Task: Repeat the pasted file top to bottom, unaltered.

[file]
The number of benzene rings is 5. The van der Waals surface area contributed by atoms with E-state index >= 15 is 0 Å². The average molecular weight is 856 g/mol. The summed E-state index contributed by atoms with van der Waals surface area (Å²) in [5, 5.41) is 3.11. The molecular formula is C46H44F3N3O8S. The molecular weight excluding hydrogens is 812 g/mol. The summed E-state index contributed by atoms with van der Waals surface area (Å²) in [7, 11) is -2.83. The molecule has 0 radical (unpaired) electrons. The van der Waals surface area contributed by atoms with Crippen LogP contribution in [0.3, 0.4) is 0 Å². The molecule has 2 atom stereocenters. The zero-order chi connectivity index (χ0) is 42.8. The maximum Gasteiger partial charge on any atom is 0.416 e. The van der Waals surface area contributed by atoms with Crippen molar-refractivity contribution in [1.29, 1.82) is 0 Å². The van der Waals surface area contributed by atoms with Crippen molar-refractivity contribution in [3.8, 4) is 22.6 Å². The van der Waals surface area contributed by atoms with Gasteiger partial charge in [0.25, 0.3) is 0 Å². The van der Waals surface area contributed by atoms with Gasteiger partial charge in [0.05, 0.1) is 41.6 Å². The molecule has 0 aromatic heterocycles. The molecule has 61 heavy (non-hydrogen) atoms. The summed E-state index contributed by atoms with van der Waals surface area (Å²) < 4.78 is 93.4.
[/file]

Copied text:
The number of benzene rings is 5. The van der Waals surface area contributed by atoms with E-state index >= 15 is 0 Å². The average molecular weight is 856 g/mol. The summed E-state index contributed by atoms with van der Waals surface area (Å²) in [5, 5.41) is 3.11. The molecular formula is C46H44F3N3O8S. The molecular weight excluding hydrogens is 812 g/mol. The summed E-state index contributed by atoms with van der Waals surface area (Å²) in [7, 11) is -2.83. The molecule has 0 radical (unpaired) electrons. The van der Waals surface area contributed by atoms with Crippen LogP contribution in [0.3, 0.4) is 0 Å². The molecule has 2 atom stereocenters. The zero-order chi connectivity index (χ0) is 42.8. The maximum Gasteiger partial charge on any atom is 0.416 e. The van der Waals surface area contributed by atoms with Crippen molar-refractivity contribution in [1.29, 1.82) is 0 Å². The van der Waals surface area contributed by atoms with Crippen molar-refractivity contribution in [3.8, 4) is 22.6 Å². The van der Waals surface area contributed by atoms with Gasteiger partial charge in [0.25, 0.3) is 0 Å². The van der Waals surface area contributed by atoms with Gasteiger partial charge in [0.05, 0.1) is 41.6 Å². The molecule has 0 aromatic heterocycles. The molecule has 61 heavy (non-hydrogen) atoms. The summed E-state index contributed by atoms with van der Waals surface area (Å²) < 4.78 is 93.4.